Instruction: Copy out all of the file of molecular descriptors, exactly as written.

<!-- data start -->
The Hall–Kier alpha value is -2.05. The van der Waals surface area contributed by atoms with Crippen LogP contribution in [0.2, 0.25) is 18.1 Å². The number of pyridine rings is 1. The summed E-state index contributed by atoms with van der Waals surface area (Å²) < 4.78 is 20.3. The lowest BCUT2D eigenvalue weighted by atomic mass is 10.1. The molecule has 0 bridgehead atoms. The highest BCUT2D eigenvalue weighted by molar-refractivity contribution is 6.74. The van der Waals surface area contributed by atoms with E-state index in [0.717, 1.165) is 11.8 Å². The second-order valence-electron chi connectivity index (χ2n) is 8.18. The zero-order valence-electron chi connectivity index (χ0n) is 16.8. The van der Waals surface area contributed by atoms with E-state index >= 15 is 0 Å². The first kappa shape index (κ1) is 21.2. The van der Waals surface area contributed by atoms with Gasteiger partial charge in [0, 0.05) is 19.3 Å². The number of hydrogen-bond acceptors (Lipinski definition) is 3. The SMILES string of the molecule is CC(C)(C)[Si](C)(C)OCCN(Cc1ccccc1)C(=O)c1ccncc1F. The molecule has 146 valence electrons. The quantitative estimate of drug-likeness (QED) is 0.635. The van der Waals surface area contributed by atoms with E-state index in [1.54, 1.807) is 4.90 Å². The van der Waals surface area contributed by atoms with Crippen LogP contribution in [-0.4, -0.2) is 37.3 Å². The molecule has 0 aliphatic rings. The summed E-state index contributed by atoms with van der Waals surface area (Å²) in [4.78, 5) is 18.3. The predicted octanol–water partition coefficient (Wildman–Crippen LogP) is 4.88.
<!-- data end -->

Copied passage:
The Hall–Kier alpha value is -2.05. The van der Waals surface area contributed by atoms with Crippen LogP contribution in [0.2, 0.25) is 18.1 Å². The number of pyridine rings is 1. The summed E-state index contributed by atoms with van der Waals surface area (Å²) < 4.78 is 20.3. The lowest BCUT2D eigenvalue weighted by atomic mass is 10.1. The molecule has 0 bridgehead atoms. The highest BCUT2D eigenvalue weighted by molar-refractivity contribution is 6.74. The van der Waals surface area contributed by atoms with E-state index in [0.717, 1.165) is 11.8 Å². The second-order valence-electron chi connectivity index (χ2n) is 8.18. The zero-order valence-electron chi connectivity index (χ0n) is 16.8. The van der Waals surface area contributed by atoms with E-state index >= 15 is 0 Å². The first kappa shape index (κ1) is 21.2. The van der Waals surface area contributed by atoms with Gasteiger partial charge in [0, 0.05) is 19.3 Å². The number of hydrogen-bond acceptors (Lipinski definition) is 3. The SMILES string of the molecule is CC(C)(C)[Si](C)(C)OCCN(Cc1ccccc1)C(=O)c1ccncc1F. The molecule has 146 valence electrons. The quantitative estimate of drug-likeness (QED) is 0.635. The van der Waals surface area contributed by atoms with E-state index in [1.54, 1.807) is 4.90 Å². The van der Waals surface area contributed by atoms with Crippen LogP contribution in [-0.4, -0.2) is 37.3 Å². The molecule has 0 aliphatic rings. The summed E-state index contributed by atoms with van der Waals surface area (Å²) in [4.78, 5) is 18.3. The predicted octanol–water partition coefficient (Wildman–Crippen LogP) is 4.88.